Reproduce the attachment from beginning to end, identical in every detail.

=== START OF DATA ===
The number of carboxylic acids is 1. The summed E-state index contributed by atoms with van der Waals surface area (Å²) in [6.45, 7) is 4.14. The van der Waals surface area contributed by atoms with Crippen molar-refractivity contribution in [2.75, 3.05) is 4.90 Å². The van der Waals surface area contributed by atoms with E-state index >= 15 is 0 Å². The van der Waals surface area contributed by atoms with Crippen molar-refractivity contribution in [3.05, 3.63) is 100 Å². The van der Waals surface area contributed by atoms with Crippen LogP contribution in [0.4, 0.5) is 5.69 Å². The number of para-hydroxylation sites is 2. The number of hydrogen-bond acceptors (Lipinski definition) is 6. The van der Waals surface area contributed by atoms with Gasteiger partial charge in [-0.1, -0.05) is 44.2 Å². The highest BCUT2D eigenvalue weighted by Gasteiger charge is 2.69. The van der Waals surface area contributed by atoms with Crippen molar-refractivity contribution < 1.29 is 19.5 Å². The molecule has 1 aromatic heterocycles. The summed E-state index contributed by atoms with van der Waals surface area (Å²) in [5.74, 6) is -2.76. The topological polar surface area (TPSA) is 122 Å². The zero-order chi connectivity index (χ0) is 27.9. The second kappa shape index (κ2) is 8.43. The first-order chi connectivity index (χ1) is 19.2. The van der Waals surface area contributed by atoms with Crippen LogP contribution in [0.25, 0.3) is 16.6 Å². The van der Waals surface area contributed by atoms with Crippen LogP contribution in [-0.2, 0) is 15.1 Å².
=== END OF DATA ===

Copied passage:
The number of carboxylic acids is 1. The summed E-state index contributed by atoms with van der Waals surface area (Å²) in [6.45, 7) is 4.14. The van der Waals surface area contributed by atoms with Crippen molar-refractivity contribution in [2.75, 3.05) is 4.90 Å². The van der Waals surface area contributed by atoms with E-state index >= 15 is 0 Å². The van der Waals surface area contributed by atoms with Crippen molar-refractivity contribution in [3.05, 3.63) is 100 Å². The van der Waals surface area contributed by atoms with Crippen LogP contribution in [0.4, 0.5) is 5.69 Å². The number of para-hydroxylation sites is 2. The number of hydrogen-bond acceptors (Lipinski definition) is 6. The van der Waals surface area contributed by atoms with Gasteiger partial charge in [-0.1, -0.05) is 44.2 Å². The highest BCUT2D eigenvalue weighted by Gasteiger charge is 2.69. The van der Waals surface area contributed by atoms with Crippen molar-refractivity contribution < 1.29 is 19.5 Å². The molecule has 1 aromatic heterocycles. The summed E-state index contributed by atoms with van der Waals surface area (Å²) in [5.74, 6) is -2.76. The topological polar surface area (TPSA) is 122 Å². The zero-order chi connectivity index (χ0) is 27.9. The second kappa shape index (κ2) is 8.43. The first-order chi connectivity index (χ1) is 19.2. The van der Waals surface area contributed by atoms with Crippen LogP contribution in [0.25, 0.3) is 16.6 Å². The van der Waals surface area contributed by atoms with Crippen LogP contribution in [-0.2, 0) is 15.1 Å².